Busy But Sedentary: Adding Movement To Our Day

While 30 to 60 minutes of daily exercise is important for type 2 diabetes management, so is making sure the rest of our day is filled with non-exercise, or daily activity movements.

Frequent non-exercise movements such as standing, reaching, taking steps from here to there, bending, and lifting are the bedrock of a healthy lifestyle. Unfortunately, for many of us this bedrock has become a bit thin.

The Seat of the Problem

Long gone are the days when we had to stand and walk several steps to change a television channel. With smartphones at our side we no longer have to get up to answer a call, or order a pizza. Plus, many of us have jobs that keep us in a comfortable chair for more than an hour at a stretch.

The problem is that 40 minutes on the elliptical cannot erase all the ill-effects of sedentary day, but too much chair time may erase the good effects of our exercise. Research indicates that six hours of uninterrupted sitting, even if we are engaged in productive work, can counteract the well-being benefits of a one hour workout.

The solution to this problem is not to workout more, however—just to move about more.

Small Efforts, Big Effects

Adding non-exercise movement to our day involves making simple changes, and here are a few suggestions:

    Whenever you have an opportunity to stand and walk about, do so. We can choose to move about during TV commercials, while we talk on the phone, or while our car is filling-up with gas. If your work involves a lot of sitting, set a timer that reminds you to stand, stretch, and walk about every 40 to 50 minutes.

    Having some exercise equipment at the office - a couple small hand-held weights, resistance bands, a yoga or exercise mat - can add variety to your work breaks and get your energy flowing.

    Some people are utilizing standing desks to reduce chair time. If you don’t like the thought of working while standing, consider using a balance ball chair part of the day. Sitting on a balance ball gives you a slightly unstable base, and this forces your core (abdominal) muscles to work as you sit. You can use the ball to perform other exercises as well. Or, choose a regular chair without armrests; with nothing to lean on we tend to sit up straighter.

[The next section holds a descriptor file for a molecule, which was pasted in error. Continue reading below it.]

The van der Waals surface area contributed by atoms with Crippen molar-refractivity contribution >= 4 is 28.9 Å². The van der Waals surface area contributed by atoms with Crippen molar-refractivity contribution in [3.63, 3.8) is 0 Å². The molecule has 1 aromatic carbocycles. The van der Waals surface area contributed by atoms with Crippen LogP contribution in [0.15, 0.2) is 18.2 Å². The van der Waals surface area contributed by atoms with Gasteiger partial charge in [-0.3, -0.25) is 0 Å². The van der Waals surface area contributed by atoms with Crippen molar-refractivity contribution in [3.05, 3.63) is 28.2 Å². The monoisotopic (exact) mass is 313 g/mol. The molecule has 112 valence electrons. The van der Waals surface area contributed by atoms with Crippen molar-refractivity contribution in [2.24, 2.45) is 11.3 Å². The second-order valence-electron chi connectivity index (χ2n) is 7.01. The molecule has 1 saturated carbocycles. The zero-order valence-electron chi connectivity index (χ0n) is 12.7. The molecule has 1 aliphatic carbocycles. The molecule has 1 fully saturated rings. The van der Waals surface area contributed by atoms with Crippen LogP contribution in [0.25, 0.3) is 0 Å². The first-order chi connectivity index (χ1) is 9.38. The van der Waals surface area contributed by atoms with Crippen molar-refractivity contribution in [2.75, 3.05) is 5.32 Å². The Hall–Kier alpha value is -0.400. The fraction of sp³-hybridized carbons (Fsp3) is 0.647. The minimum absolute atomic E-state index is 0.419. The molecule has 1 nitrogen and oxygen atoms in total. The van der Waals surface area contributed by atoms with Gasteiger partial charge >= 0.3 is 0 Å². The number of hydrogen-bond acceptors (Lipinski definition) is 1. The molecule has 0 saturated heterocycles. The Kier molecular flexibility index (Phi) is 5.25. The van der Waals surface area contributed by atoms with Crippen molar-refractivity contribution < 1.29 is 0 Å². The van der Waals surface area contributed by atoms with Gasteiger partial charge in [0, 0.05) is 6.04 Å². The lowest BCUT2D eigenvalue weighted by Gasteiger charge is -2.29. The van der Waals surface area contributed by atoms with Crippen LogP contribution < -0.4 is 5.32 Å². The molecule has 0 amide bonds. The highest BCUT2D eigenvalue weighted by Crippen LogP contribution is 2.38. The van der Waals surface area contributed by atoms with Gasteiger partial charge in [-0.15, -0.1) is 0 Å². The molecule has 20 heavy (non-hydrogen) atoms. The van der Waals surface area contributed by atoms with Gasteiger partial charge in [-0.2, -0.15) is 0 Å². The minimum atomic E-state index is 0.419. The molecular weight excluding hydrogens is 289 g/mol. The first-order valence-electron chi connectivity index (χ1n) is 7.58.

Set your office up to be less convenient, so the things you frequently use - filing cabinet, supplies, printer - are not within easy reach. This will get you out of your chair many more times throughout the day.

    Grab your co-workers and get moving. If the weather permits you might hold meetings while walking outside, or recruit some co-workers to walk with you at lunch time.

Small efforts made consistently can create huge effects. Implement all the simple ways you’ve ever heard about to add steps and movement to your day such as taking the stairs instead of elevators, parking at the far end of a parking lot, or doing some simple stretches while waiting at the copier. It will add health to your years.

“What saves a man is to take a step. Then another step. It is always the same step, but you have to take it.” ~ Antoine de Saint-Exupery

Source: Gaiam; Mercola
Photo credit: Alan Clark

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